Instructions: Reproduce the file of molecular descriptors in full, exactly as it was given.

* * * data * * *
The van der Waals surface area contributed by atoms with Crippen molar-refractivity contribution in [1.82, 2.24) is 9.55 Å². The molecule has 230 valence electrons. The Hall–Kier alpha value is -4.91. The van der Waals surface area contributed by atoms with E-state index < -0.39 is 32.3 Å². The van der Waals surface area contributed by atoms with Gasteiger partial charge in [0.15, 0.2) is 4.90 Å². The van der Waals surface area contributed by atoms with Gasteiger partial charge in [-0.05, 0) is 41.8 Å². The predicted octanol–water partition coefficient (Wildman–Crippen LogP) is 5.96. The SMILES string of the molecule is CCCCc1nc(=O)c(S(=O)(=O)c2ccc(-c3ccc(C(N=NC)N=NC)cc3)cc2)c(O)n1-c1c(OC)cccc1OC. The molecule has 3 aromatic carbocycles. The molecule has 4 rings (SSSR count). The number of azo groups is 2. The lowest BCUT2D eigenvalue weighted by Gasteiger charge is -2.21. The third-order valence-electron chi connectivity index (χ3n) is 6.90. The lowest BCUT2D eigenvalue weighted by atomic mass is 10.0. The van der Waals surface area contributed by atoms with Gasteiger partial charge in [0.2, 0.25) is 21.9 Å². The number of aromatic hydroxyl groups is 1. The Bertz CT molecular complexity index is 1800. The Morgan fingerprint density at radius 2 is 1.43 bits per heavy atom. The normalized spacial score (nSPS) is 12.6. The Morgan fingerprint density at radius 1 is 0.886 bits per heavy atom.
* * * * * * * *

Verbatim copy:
The van der Waals surface area contributed by atoms with Crippen molar-refractivity contribution in [1.82, 2.24) is 9.55 Å². The molecule has 230 valence electrons. The Hall–Kier alpha value is -4.91. The van der Waals surface area contributed by atoms with E-state index < -0.39 is 32.3 Å². The van der Waals surface area contributed by atoms with Gasteiger partial charge in [0.15, 0.2) is 4.90 Å². The van der Waals surface area contributed by atoms with Gasteiger partial charge in [-0.05, 0) is 41.8 Å². The predicted octanol–water partition coefficient (Wildman–Crippen LogP) is 5.96. The SMILES string of the molecule is CCCCc1nc(=O)c(S(=O)(=O)c2ccc(-c3ccc(C(N=NC)N=NC)cc3)cc2)c(O)n1-c1c(OC)cccc1OC. The molecule has 3 aromatic carbocycles. The molecule has 4 rings (SSSR count). The number of azo groups is 2. The lowest BCUT2D eigenvalue weighted by Gasteiger charge is -2.21. The third-order valence-electron chi connectivity index (χ3n) is 6.90. The lowest BCUT2D eigenvalue weighted by atomic mass is 10.0. The van der Waals surface area contributed by atoms with Gasteiger partial charge in [0.2, 0.25) is 21.9 Å². The number of aromatic hydroxyl groups is 1. The Bertz CT molecular complexity index is 1800. The Morgan fingerprint density at radius 2 is 1.43 bits per heavy atom. The normalized spacial score (nSPS) is 12.6. The Morgan fingerprint density at radius 1 is 0.886 bits per heavy atom.